George Orwell gave good advice to writers in his famous essay “Politics and the English Language” when he said, “Never use a long word when a short one will do.”  However, sometimes a long word is the best word, especially when it has precise meaning.  Polysyllabic words may be long, but they also can pack a lot of meaning into a small space.  In his book 100 Ways to Improve Your Writing, Gary Provost calls these polysyllabic words “dense words”(2).  Dense words allow a writer to say in one word what would normally require many words.  For example, notice how in the sentence below, ten words can be swapped out for a single word:

Original:  The politician was guilty of being evasive, using many words when fewer were called for.

Revision:  The politician was guilty of circumlocution.

Today’s Challenge:  World of Wide and Weighty Words

What are some examples of words that are at least 10 letters long, words that pack a lot meaning into a single word?  Using a good dictionary, identify at least 8 words that are each at least 10 letters long.  Record your list of words along with a definition of each one.  Also record the number of words in the definition.  Then, write your verdict of whether or not each word is a dense word.  To judge each word, ask and answer the following questions:  Does the word crowd enough meaning into a small enough space to be declared dense?  Is it truly a heavyweight word?

Below are some examples of dense words:

Anthropomorphic

Bacchanalian

Circumlocution

Doctrinaire

Extemporaneous

Hemidemisemiquaver

Infrastructure

Jurisprudence

(Common Core Writing 2 – Expository)

Quotation of the Day: Life grants nothing to us mortals without hard work.

-Horace

1- http://www.worldwidewords.org/weirdwords/ww-ses1.htm

2-Provost, Gary.  100 Ways to Improve Your Writing.

12/8 TAGS:  sesquipedalian, Horace, Ars Poetica, Orwell, George, Provost, Gary, dense words, definition,

 

December 4:  Pascal’s Apology Day

On this date in 1656, French philosopher and mathematician Blaise Pascal wrote a letter in which he expressed one of the central paradoxes of writing:  it’s faster and easier to write a long composition than to write a short one.  

Blaise Pascal Versailles.JPGPascal expressed the paradox as an apology to his reader:  “The present letter is a very long one, simply because I had no leisure to make it shorter” (1).

According to Ralph Keyes in his book The Quote Verifier, Pascal’s quotation has been falsely attributed to Thomas Jefferson, Samuel Johnson, Henry Thoreau, Abraham Lincoln, Mark Twain, and Voltaire (2).  The popularity of Pascal’s sentiment reveals both how much writers value brevity and how difficult it can be to obtain.  Being clear, concise, and cogent is hard work.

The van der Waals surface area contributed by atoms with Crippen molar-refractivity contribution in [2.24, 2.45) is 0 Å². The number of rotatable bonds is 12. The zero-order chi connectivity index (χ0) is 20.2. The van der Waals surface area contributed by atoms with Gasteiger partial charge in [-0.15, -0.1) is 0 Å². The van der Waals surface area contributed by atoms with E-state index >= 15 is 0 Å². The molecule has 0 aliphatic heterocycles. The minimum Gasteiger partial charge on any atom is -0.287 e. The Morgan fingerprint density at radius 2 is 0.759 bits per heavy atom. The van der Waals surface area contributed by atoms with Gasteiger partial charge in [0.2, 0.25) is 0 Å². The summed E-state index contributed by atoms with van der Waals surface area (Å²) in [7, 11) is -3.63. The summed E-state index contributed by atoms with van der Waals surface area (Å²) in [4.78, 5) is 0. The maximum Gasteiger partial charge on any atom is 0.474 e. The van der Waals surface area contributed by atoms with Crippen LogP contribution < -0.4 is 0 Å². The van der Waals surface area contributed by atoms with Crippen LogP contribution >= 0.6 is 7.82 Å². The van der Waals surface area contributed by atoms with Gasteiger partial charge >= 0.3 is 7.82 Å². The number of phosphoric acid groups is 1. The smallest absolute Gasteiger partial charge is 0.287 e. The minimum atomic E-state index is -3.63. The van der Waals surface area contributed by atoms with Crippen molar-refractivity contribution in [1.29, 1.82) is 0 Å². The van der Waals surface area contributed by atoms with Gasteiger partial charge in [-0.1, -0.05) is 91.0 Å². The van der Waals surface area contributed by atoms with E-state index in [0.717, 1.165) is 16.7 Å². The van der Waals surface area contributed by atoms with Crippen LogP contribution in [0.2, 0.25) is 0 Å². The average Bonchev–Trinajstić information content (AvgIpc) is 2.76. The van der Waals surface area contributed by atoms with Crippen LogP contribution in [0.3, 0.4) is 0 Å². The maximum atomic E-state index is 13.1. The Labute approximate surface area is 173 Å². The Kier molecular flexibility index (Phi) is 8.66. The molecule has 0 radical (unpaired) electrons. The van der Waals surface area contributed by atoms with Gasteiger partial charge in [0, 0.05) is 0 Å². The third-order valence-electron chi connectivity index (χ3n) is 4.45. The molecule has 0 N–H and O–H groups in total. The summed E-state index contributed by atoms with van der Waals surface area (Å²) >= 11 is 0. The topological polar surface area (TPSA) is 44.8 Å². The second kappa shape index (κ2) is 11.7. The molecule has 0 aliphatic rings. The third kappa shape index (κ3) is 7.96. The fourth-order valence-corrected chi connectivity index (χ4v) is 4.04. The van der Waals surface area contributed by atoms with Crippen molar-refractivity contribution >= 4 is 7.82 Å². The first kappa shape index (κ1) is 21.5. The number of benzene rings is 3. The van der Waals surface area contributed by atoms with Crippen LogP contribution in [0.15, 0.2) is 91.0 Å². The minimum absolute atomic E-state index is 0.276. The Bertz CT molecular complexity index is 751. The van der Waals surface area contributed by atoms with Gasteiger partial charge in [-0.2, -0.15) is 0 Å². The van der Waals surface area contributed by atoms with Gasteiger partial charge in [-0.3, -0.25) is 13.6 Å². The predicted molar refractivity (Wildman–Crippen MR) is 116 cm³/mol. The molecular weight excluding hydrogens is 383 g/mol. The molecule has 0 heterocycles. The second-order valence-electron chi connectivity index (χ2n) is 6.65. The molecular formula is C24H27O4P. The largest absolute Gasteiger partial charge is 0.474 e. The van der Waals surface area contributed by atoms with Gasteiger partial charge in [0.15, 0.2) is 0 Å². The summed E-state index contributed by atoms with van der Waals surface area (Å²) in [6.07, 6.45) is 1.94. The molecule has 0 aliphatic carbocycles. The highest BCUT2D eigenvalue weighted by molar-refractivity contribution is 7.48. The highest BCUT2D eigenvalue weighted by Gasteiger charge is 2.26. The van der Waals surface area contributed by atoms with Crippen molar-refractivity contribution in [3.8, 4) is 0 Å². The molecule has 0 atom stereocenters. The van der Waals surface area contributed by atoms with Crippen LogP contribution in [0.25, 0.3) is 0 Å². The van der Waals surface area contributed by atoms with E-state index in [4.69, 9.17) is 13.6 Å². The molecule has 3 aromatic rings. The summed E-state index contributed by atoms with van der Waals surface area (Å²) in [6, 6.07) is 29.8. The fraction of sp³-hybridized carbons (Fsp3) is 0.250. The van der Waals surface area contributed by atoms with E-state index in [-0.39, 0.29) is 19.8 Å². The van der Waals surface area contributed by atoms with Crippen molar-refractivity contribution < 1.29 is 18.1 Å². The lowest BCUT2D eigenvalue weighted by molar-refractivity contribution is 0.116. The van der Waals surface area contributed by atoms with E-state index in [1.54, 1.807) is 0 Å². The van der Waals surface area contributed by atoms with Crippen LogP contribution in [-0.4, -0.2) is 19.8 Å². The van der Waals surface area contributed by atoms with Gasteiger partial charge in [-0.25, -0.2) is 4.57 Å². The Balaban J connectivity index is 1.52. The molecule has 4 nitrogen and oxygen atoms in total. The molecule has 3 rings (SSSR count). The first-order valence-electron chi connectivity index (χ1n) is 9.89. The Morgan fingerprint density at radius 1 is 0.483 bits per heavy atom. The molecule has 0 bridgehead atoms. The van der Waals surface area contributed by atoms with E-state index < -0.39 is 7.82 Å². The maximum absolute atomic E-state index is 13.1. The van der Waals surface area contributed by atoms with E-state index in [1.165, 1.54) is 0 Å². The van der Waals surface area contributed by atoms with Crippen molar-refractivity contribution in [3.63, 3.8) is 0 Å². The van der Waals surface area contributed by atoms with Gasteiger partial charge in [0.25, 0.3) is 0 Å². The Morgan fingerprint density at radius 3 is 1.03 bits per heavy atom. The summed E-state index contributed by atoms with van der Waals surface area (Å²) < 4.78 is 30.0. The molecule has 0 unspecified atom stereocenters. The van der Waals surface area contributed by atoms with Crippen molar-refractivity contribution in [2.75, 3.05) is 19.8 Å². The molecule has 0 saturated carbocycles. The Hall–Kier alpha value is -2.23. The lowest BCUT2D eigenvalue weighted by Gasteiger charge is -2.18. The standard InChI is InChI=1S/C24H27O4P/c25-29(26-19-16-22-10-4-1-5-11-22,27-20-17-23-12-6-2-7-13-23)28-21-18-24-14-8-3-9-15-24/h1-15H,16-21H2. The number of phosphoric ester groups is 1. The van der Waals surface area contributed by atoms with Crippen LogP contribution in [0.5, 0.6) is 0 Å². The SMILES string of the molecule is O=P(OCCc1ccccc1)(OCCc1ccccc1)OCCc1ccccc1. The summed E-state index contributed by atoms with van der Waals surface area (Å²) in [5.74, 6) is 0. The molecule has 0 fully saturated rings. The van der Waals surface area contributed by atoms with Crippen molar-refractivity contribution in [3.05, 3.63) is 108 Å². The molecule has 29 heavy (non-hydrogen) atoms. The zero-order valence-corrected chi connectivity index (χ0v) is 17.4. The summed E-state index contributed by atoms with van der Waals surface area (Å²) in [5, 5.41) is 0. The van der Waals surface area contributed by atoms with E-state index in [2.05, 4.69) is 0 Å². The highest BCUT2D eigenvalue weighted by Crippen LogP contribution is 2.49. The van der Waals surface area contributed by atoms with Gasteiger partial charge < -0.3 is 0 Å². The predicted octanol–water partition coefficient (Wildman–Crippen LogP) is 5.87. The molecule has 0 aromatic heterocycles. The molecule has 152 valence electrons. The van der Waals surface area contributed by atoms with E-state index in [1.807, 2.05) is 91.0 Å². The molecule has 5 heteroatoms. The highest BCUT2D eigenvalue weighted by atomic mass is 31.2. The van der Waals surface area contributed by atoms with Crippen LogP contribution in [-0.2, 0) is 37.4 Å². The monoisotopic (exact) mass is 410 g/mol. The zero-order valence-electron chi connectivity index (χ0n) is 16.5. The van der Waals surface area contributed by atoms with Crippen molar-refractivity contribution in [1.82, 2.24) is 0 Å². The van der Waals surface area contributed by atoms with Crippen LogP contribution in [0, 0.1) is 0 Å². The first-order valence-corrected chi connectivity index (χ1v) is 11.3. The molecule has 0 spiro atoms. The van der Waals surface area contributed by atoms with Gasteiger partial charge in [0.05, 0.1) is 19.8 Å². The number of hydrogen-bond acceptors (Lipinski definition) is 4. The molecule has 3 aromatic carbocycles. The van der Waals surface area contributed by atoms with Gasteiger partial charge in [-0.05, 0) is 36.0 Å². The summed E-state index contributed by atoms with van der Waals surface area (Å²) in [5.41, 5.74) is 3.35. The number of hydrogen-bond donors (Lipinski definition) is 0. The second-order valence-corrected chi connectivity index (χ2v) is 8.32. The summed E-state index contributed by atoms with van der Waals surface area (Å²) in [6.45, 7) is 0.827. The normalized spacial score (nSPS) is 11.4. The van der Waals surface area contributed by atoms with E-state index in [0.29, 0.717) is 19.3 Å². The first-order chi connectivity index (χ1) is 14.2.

Another illustration of the “less is more” writing philosophy comes from an anecdote about Mark Twain, who received the following telegram from his publisher:

NEED 2-PAGE SHORT STORY TWO DAYS.

He responded:

NO CAN DO 2 PAGES TWO DAYS. CAN DO 30 PAGES 2 DAYS. NEED 30 DAYS TO DO 2 PAGES

Perhaps the best explanation of the value of concision in writing is by William Strunk in Elements of Style.  Instead of an anecdote, Struck uses an analogy:

Vigorous writing is concise. A sentence should contain no unnecessary words, a paragraph no unnecessary sentences, for the same reason that a drawing should have no unnecessary lines and a machine no unnecessary parts. This requires not that the writer make all his sentences short, or that he avoid all detail and treat his subjects only in outline, but that every word tell.

When you write, consider another analogy:  

Imagine each word you write is an employee of the company you own.  Each word needs a job to do.  You can’t afford to pay a salary to words or employees who do nothing.  Your job, therefore, as the writer is to keep your workforce — your “wordforce” — at a size no larger than what it takes to get the job done.

Today’s Challenge:   Exactly 25 Words – No More, No Fewer
How would you summarize an article in just 25 words? One excellent way to practice revision and to practice economy in writing is to write 25-word summaries.  Select an article of at least 200 words, and read it carefully to determine the writer’s main point.  Then, write a brief summary that captures the main point in your own words.  Don’t waste words saying things like:  “This article is about . . .” or “The author argues that . . .”  Instead, just state the article’s main ideas.  Don’t worry about the number of words until you have finished your first draft.  Next, count the number of words and revise as necessary to write the most clear, concise, and correct summary of EXACTLY 25 words.  Read your revised draft aloud to make sure that it is clear, that the sentences are complete, and that there are no wasted words.  (Common Core Writing 2 – Expository)

Quotation of the Day:  Writing is 1 percent inspiration, and 99 percent elimination. -Louise Brooks

1-http://www.ccel.org/ccel/pascal/provincial.xviii.html

2-Keyes, Ralph. The Quote Verifier, 120

12/4 TAGS: Pascal, Blaise, paradox, The Quote Verifier, Twain, Mark, Strunk, William, Elements of Style, analogy, summary, 25-word summary